The Petersville Factory Administration Building was constructed as part of a large manufacturing complex built in 1962–63 for leading food manufacturers Peters Ice Cream (Vic) Ltd (later Petersville Australia Ltd).

The company developed the Mulgrave site, which became known as Petersville, to replace the Richmond premises that it had occupied since 1936.

During the early 1960s Peters Ice Cream had rapidly expanded to incorporate brands such as Four’n Twenty Pies, Edgell and Birdseye.

Designed by the architectural office of D Graeme Lumsden, the new complex included offices, amenities and extensive production areas.

Lumsden designed several interesting commercial and industrial buildings in Victoria, including the Nicholas Factory in Clayton (demolished) and Mitchelton Winery.

Although he and his firm contributed to the practice of architecture and commercial building design, Heritage Victoria conclude it could not be said to have made a strong or influential contribution to the course of Victoria’s history more broadly.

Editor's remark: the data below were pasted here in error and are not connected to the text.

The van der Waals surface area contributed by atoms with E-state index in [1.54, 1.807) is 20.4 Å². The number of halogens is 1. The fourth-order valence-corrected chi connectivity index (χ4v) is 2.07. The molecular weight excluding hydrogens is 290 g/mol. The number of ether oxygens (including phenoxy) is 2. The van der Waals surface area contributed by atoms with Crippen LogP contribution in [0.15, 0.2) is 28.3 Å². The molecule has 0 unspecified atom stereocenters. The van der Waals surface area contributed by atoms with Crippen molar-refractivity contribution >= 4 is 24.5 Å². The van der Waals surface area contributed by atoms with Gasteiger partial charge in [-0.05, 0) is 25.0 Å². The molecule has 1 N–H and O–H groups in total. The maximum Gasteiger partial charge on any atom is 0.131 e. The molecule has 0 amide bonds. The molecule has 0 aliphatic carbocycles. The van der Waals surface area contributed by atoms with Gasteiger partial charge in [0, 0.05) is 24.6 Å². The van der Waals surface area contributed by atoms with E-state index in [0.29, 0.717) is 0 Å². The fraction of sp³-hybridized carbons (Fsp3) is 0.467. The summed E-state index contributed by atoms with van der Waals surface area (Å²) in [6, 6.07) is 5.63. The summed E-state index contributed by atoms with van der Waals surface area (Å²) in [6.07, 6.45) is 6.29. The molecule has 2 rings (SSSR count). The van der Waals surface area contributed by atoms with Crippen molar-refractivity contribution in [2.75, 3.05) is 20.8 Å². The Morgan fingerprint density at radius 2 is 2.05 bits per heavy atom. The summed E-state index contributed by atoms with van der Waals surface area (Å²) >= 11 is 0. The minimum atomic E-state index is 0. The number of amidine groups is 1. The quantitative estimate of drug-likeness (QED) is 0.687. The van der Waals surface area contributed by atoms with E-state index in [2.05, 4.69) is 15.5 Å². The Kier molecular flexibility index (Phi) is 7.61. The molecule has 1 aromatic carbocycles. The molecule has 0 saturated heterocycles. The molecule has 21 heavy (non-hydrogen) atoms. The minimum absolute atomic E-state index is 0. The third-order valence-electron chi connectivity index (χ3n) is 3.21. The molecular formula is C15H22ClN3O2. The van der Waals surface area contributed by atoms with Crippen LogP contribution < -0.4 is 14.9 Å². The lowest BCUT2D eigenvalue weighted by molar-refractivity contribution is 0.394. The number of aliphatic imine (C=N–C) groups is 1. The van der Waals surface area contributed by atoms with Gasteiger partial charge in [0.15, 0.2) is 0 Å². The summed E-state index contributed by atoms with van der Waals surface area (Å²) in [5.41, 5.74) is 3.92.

Architect D Graeme Lumsden had established his own practice in 1948 and was later joined by younger architects Ted Ashton and Bill Hale, who became key members of the office.

Although the office of D Graeme Lumsden (and its later incarnations) undertook a range of projects including houses, office buildings, banks and a winery, the firm’s main focus was industrial buildings. 

Factory projects were commissioned by such high-profile manufacturers as Nicholas Ltd, Volkswagen Australia, Glaxo, Patons Brakes, Leyland Motors, Speciality Press, Murfett Publishers and Smith & Nephew.

After Lumsden’s death in 1995, an obituary by Neil Clerehan described him as both ‘one of Australia’s most successful industrial architects’ and an ‘industrial design pioneer’.

In 1998, under the ownership of Nestle, the production areas of the site were substantially updated.

The Petersville Factory Administration Building was utilised until 2016 before Peters staff moved to a new administration building elsewhere on the site.

Production of Peters products continues to take place elsewhere on site in the new facilities. The Petersville Factory Administration Building is currently vacant.

In 2012, The Peters Ice Cream business, including its Mulgrave factory, was purchased by Pacific Equity Partners (PEP), with licence to produce sub-brands that were retained by Nestlé, e.g., Drumstick.